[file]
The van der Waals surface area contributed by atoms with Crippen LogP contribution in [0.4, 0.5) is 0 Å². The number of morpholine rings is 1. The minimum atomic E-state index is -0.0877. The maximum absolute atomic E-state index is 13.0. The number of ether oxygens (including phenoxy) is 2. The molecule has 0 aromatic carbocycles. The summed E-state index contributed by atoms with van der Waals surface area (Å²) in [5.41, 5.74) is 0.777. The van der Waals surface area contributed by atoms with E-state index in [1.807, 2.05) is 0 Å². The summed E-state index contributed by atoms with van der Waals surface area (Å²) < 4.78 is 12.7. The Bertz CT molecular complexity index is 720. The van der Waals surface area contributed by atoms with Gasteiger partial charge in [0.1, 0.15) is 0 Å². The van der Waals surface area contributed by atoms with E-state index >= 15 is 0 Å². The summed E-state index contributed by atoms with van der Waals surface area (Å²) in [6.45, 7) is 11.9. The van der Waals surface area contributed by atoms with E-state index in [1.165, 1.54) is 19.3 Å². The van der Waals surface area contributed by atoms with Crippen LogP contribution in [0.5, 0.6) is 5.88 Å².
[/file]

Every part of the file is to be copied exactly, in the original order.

The van der Waals surface area contributed by atoms with Crippen LogP contribution in [0.4, 0.5) is 0 Å². The number of morpholine rings is 1. The minimum atomic E-state index is -0.0877. The maximum absolute atomic E-state index is 13.0. The number of ether oxygens (including phenoxy) is 2. The molecule has 0 aromatic carbocycles. The summed E-state index contributed by atoms with van der Waals surface area (Å²) in [5.41, 5.74) is 0.777. The van der Waals surface area contributed by atoms with E-state index in [1.807, 2.05) is 0 Å². The summed E-state index contributed by atoms with van der Waals surface area (Å²) < 4.78 is 12.7. The Bertz CT molecular complexity index is 720. The van der Waals surface area contributed by atoms with Gasteiger partial charge in [0.1, 0.15) is 0 Å². The van der Waals surface area contributed by atoms with E-state index >= 15 is 0 Å². The summed E-state index contributed by atoms with van der Waals surface area (Å²) in [6.45, 7) is 11.9. The van der Waals surface area contributed by atoms with E-state index in [1.165, 1.54) is 19.3 Å². The van der Waals surface area contributed by atoms with Crippen LogP contribution in [0.5, 0.6) is 5.88 Å².